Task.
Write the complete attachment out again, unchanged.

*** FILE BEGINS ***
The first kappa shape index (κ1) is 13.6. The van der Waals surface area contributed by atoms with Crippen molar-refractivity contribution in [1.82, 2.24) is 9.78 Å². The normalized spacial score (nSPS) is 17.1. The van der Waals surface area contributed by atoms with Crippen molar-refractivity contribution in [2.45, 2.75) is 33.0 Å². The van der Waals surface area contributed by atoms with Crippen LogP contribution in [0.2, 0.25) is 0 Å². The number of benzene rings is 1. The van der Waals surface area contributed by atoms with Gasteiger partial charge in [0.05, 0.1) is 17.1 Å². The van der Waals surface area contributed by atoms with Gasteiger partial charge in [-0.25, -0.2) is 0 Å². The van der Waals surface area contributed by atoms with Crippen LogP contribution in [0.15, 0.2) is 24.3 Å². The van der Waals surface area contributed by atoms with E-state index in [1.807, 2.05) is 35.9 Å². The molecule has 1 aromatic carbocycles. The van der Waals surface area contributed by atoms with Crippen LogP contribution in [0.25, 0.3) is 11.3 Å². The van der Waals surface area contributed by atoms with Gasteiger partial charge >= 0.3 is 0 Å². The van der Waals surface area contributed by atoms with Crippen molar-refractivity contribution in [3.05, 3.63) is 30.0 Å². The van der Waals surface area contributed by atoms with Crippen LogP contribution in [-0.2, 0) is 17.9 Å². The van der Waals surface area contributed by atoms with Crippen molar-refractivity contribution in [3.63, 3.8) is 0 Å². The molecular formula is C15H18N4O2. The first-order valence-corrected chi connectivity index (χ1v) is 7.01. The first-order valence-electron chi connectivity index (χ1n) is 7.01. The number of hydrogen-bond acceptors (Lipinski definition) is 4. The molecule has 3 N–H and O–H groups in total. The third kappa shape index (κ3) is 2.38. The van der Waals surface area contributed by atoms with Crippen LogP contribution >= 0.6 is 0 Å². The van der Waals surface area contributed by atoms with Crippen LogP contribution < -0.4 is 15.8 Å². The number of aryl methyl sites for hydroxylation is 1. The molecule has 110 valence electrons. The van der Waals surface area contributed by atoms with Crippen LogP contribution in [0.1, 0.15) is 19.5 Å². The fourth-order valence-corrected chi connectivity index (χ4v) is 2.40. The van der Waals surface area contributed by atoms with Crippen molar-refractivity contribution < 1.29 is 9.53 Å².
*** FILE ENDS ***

The first kappa shape index (κ1) is 13.6. The van der Waals surface area contributed by atoms with Crippen molar-refractivity contribution in [1.82, 2.24) is 9.78 Å². The normalized spacial score (nSPS) is 17.1. The van der Waals surface area contributed by atoms with Crippen molar-refractivity contribution in [2.45, 2.75) is 33.0 Å². The van der Waals surface area contributed by atoms with Crippen LogP contribution in [0.2, 0.25) is 0 Å². The number of benzene rings is 1. The van der Waals surface area contributed by atoms with Gasteiger partial charge in [0.05, 0.1) is 17.1 Å². The van der Waals surface area contributed by atoms with Gasteiger partial charge in [-0.25, -0.2) is 0 Å². The van der Waals surface area contributed by atoms with Crippen LogP contribution in [0.15, 0.2) is 24.3 Å². The van der Waals surface area contributed by atoms with E-state index in [1.807, 2.05) is 35.9 Å². The molecule has 1 aromatic carbocycles. The van der Waals surface area contributed by atoms with Crippen LogP contribution in [0.25, 0.3) is 11.3 Å². The van der Waals surface area contributed by atoms with Gasteiger partial charge >= 0.3 is 0 Å². The van der Waals surface area contributed by atoms with Crippen molar-refractivity contribution in [3.05, 3.63) is 30.0 Å². The van der Waals surface area contributed by atoms with Crippen LogP contribution in [-0.2, 0) is 17.9 Å². The van der Waals surface area contributed by atoms with Crippen molar-refractivity contribution in [3.63, 3.8) is 0 Å². The molecular formula is C15H18N4O2. The first-order valence-corrected chi connectivity index (χ1v) is 7.01. The first-order valence-electron chi connectivity index (χ1n) is 7.01. The number of hydrogen-bond acceptors (Lipinski definition) is 4. The molecule has 3 N–H and O–H groups in total. The third kappa shape index (κ3) is 2.38. The van der Waals surface area contributed by atoms with Crippen LogP contribution >= 0.6 is 0 Å². The van der Waals surface area contributed by atoms with Crippen LogP contribution < -0.4 is 15.8 Å². The number of aryl methyl sites for hydroxylation is 1. The molecule has 110 valence electrons. The van der Waals surface area contributed by atoms with Crippen LogP contribution in [0.1, 0.15) is 19.5 Å². The fourth-order valence-corrected chi connectivity index (χ4v) is 2.40. The van der Waals surface area contributed by atoms with Crippen molar-refractivity contribution < 1.29 is 9.53 Å².